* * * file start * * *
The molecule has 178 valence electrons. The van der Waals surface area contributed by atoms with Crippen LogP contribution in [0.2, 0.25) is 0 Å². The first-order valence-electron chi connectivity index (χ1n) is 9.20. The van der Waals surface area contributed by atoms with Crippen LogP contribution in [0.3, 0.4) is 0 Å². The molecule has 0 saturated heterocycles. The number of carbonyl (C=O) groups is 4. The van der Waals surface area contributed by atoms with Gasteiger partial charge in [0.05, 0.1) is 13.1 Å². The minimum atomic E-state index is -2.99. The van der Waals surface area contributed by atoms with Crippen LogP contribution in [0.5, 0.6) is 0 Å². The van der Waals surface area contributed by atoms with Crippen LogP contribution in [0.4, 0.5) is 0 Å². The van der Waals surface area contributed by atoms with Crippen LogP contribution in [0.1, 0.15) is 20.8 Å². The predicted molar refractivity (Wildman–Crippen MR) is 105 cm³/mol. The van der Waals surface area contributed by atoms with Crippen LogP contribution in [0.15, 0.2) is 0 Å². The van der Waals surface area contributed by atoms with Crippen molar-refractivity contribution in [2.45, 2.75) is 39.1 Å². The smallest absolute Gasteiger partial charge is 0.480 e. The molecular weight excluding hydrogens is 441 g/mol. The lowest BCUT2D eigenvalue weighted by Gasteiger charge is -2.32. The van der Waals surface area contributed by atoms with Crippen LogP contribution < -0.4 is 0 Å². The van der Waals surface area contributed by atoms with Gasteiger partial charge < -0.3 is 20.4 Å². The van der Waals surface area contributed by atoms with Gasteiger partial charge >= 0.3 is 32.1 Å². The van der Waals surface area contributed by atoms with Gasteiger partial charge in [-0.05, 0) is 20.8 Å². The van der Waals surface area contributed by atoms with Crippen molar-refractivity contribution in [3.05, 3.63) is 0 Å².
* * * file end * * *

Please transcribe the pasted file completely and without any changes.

The molecule has 178 valence electrons. The van der Waals surface area contributed by atoms with Crippen LogP contribution in [0.2, 0.25) is 0 Å². The first-order valence-electron chi connectivity index (χ1n) is 9.20. The van der Waals surface area contributed by atoms with Crippen LogP contribution in [0.3, 0.4) is 0 Å². The molecule has 0 saturated heterocycles. The number of carbonyl (C=O) groups is 4. The van der Waals surface area contributed by atoms with Gasteiger partial charge in [0.05, 0.1) is 13.1 Å². The minimum atomic E-state index is -2.99. The van der Waals surface area contributed by atoms with Crippen LogP contribution in [0.5, 0.6) is 0 Å². The van der Waals surface area contributed by atoms with Crippen LogP contribution in [0.4, 0.5) is 0 Å². The van der Waals surface area contributed by atoms with Crippen LogP contribution in [0.1, 0.15) is 20.8 Å². The predicted molar refractivity (Wildman–Crippen MR) is 105 cm³/mol. The van der Waals surface area contributed by atoms with Crippen LogP contribution in [0.15, 0.2) is 0 Å². The van der Waals surface area contributed by atoms with Crippen molar-refractivity contribution in [2.45, 2.75) is 39.1 Å². The smallest absolute Gasteiger partial charge is 0.480 e. The molecular weight excluding hydrogens is 441 g/mol. The lowest BCUT2D eigenvalue weighted by Gasteiger charge is -2.32. The van der Waals surface area contributed by atoms with Crippen LogP contribution < -0.4 is 0 Å². The van der Waals surface area contributed by atoms with Gasteiger partial charge < -0.3 is 20.4 Å². The van der Waals surface area contributed by atoms with Gasteiger partial charge >= 0.3 is 32.1 Å². The van der Waals surface area contributed by atoms with Gasteiger partial charge in [-0.05, 0) is 20.8 Å². The van der Waals surface area contributed by atoms with Crippen molar-refractivity contribution in [3.05, 3.63) is 0 Å².